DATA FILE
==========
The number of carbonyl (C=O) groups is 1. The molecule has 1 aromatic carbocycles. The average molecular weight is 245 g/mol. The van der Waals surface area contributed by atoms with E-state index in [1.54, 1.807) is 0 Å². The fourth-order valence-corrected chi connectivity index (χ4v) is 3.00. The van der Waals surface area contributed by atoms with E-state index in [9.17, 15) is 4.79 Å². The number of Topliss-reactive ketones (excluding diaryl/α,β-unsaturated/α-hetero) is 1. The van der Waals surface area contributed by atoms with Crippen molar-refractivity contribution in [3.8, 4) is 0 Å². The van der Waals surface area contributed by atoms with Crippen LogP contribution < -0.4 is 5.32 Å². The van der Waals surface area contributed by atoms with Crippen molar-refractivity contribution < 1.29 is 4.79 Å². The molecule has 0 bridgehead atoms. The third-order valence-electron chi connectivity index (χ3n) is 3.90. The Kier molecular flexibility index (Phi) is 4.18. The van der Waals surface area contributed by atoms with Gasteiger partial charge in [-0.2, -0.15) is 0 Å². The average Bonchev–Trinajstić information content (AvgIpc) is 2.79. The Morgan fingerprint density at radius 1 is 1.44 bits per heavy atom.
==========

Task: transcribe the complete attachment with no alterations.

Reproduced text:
The number of carbonyl (C=O) groups is 1. The molecule has 1 aromatic carbocycles. The average molecular weight is 245 g/mol. The van der Waals surface area contributed by atoms with E-state index in [1.54, 1.807) is 0 Å². The fourth-order valence-corrected chi connectivity index (χ4v) is 3.00. The van der Waals surface area contributed by atoms with E-state index in [9.17, 15) is 4.79 Å². The number of Topliss-reactive ketones (excluding diaryl/α,β-unsaturated/α-hetero) is 1. The van der Waals surface area contributed by atoms with Crippen molar-refractivity contribution in [3.8, 4) is 0 Å². The van der Waals surface area contributed by atoms with Crippen LogP contribution < -0.4 is 5.32 Å². The van der Waals surface area contributed by atoms with Crippen molar-refractivity contribution < 1.29 is 4.79 Å². The molecule has 0 bridgehead atoms. The third-order valence-electron chi connectivity index (χ3n) is 3.90. The Kier molecular flexibility index (Phi) is 4.18. The van der Waals surface area contributed by atoms with Gasteiger partial charge in [-0.2, -0.15) is 0 Å². The average Bonchev–Trinajstić information content (AvgIpc) is 2.79. The Morgan fingerprint density at radius 1 is 1.44 bits per heavy atom.